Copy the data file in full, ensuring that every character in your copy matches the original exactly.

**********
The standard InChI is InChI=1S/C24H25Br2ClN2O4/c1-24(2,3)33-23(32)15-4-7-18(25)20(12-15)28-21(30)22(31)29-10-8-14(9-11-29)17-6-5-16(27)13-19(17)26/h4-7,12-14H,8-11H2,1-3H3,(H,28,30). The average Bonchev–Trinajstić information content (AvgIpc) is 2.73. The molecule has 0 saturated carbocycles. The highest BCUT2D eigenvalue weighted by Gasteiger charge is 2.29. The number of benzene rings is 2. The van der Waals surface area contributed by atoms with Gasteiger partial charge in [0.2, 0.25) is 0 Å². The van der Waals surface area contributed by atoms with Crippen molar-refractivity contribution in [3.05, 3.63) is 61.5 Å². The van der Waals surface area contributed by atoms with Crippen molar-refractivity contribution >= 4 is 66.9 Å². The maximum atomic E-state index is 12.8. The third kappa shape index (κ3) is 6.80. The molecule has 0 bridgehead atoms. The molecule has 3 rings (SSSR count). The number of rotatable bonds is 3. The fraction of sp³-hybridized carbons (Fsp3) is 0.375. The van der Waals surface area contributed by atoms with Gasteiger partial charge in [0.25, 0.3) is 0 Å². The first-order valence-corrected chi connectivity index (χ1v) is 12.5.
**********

The standard InChI is InChI=1S/C24H25Br2ClN2O4/c1-24(2,3)33-23(32)15-4-7-18(25)20(12-15)28-21(30)22(31)29-10-8-14(9-11-29)17-6-5-16(27)13-19(17)26/h4-7,12-14H,8-11H2,1-3H3,(H,28,30). The average Bonchev–Trinajstić information content (AvgIpc) is 2.73. The molecule has 0 saturated carbocycles. The highest BCUT2D eigenvalue weighted by Gasteiger charge is 2.29. The number of benzene rings is 2. The van der Waals surface area contributed by atoms with Gasteiger partial charge in [0.2, 0.25) is 0 Å². The van der Waals surface area contributed by atoms with Crippen molar-refractivity contribution in [3.05, 3.63) is 61.5 Å². The van der Waals surface area contributed by atoms with Crippen molar-refractivity contribution >= 4 is 66.9 Å². The maximum atomic E-state index is 12.8. The third kappa shape index (κ3) is 6.80. The molecule has 0 bridgehead atoms. The molecule has 3 rings (SSSR count). The number of rotatable bonds is 3. The fraction of sp³-hybridized carbons (Fsp3) is 0.375. The van der Waals surface area contributed by atoms with Gasteiger partial charge in [0.25, 0.3) is 0 Å². The first-order valence-corrected chi connectivity index (χ1v) is 12.5.